Before we go on to the definitions (of the divine trait of Maadhuryam) by great Acharyas, let us analyse what the word means prima facie, to the layman. If one were to refer to the dictionary meaning of the word, one would come up with the synonym ‘Sweetness’. The Lord is incredibly sweet, attracting everyone to Him as would ants by spilled sugar. Sri Nammazhwar puts this in characteristic layman’s language by calling Him a lot of names indicative of His sweetness”enakku tene, pale, kannale, amude!’. Since sweetness is a taste to be experienced personally rather than described, Sri Nammazhwar mentions honey, milk, nectar etc., trying to give us an inkling of how sweet Emperuman is. The Lord is sweet all over, without exception, says the Madhurashtakam, devoted solely to the eulogy of this charming attribute”adharam madhuram, vadanam madhuram’..Mathuraadhipate: akhilam madhuram’ (ofcourse, you can enjoy it here). His walk, His talk, His conduct, His lips, His face– everything about Him is sweet. Srimad Ramayanam too confirms that the Lord is sweetness personified ‘Priya abhibhaashee madhura: deerghabaahu: arindama:’ Kodai Nacchiar too, who should know, tells us that His coral lips are extremely sweet ‘tiurppavala chevvaai taan titthitirukkumo’. His feet are sweet, so much so that the surfeit of sweetness flows from the tiruvadi like a river of honey, according to the Shruti”Vishno: pade parame madhva utsa:’.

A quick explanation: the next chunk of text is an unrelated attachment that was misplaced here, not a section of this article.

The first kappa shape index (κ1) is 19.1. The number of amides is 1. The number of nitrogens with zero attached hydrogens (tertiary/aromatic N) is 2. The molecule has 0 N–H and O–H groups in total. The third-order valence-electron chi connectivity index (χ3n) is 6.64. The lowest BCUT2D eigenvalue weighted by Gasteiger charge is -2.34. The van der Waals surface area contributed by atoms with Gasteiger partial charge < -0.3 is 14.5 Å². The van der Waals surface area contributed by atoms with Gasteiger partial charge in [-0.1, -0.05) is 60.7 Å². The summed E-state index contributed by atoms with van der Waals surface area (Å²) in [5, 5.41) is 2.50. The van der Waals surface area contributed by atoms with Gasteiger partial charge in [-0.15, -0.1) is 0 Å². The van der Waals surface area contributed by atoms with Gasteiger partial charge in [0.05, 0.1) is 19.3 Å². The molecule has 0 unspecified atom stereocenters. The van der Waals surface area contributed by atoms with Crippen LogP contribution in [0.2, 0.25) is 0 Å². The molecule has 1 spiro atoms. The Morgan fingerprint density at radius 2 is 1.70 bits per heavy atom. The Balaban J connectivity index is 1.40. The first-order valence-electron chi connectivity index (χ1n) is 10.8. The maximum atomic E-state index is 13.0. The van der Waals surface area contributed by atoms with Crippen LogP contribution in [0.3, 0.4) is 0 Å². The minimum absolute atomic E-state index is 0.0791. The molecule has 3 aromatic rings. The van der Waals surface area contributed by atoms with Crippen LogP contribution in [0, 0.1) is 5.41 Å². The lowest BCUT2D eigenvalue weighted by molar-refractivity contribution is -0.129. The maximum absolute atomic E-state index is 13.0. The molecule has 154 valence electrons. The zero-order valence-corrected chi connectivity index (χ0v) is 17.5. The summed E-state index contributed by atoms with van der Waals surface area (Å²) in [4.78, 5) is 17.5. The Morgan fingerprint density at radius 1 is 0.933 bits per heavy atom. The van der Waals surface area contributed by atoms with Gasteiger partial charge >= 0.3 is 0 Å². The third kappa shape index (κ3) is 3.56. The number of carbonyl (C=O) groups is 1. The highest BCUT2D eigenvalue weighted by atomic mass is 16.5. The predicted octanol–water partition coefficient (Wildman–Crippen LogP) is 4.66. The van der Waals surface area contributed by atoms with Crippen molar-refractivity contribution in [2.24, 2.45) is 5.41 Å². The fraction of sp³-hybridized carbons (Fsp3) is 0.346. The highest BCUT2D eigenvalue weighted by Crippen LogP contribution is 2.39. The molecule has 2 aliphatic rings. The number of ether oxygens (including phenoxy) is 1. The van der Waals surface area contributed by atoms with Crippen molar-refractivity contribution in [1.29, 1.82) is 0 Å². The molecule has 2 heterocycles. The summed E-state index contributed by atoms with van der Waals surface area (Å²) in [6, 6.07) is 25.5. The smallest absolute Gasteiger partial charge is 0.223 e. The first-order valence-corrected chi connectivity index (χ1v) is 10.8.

Sri Alavandar concurs with this in his Stotra Ratnam ‘tava amrita syandini paada pankaje’. He also enquires as to who in his right mind would forsake these sweet tiruvadis of Emperuman for the bitingly bitter and severely sour experiences of Samsara. Would any bee relinquish the honey and pollen-filled lotus for a tasteless, thorny cactus, enquries he rhetorically ‘stithe aravinde makaranda nirbhare madhuvrato na ikshurakam hi veekshate’. While ordinary sweetening agents like sugar, honey etc. stop with satisfying the palate, Emperuman, who is sweeter than anything else, also enters the mind of the devotee and makes him ecstatical all over, says Sri Nammazhwar”ullam pugundu titthikkum amude!, imayor adhipatiye!’. The Lord is capable of affording us such an eminently sweet experience that we feel as if we have drowned, without suffocating, in an ocean of nectar, making us awash with elation all over”amrita saagara antar nimagna: sarva avayava: sukham aaseeta’ (Gadyam)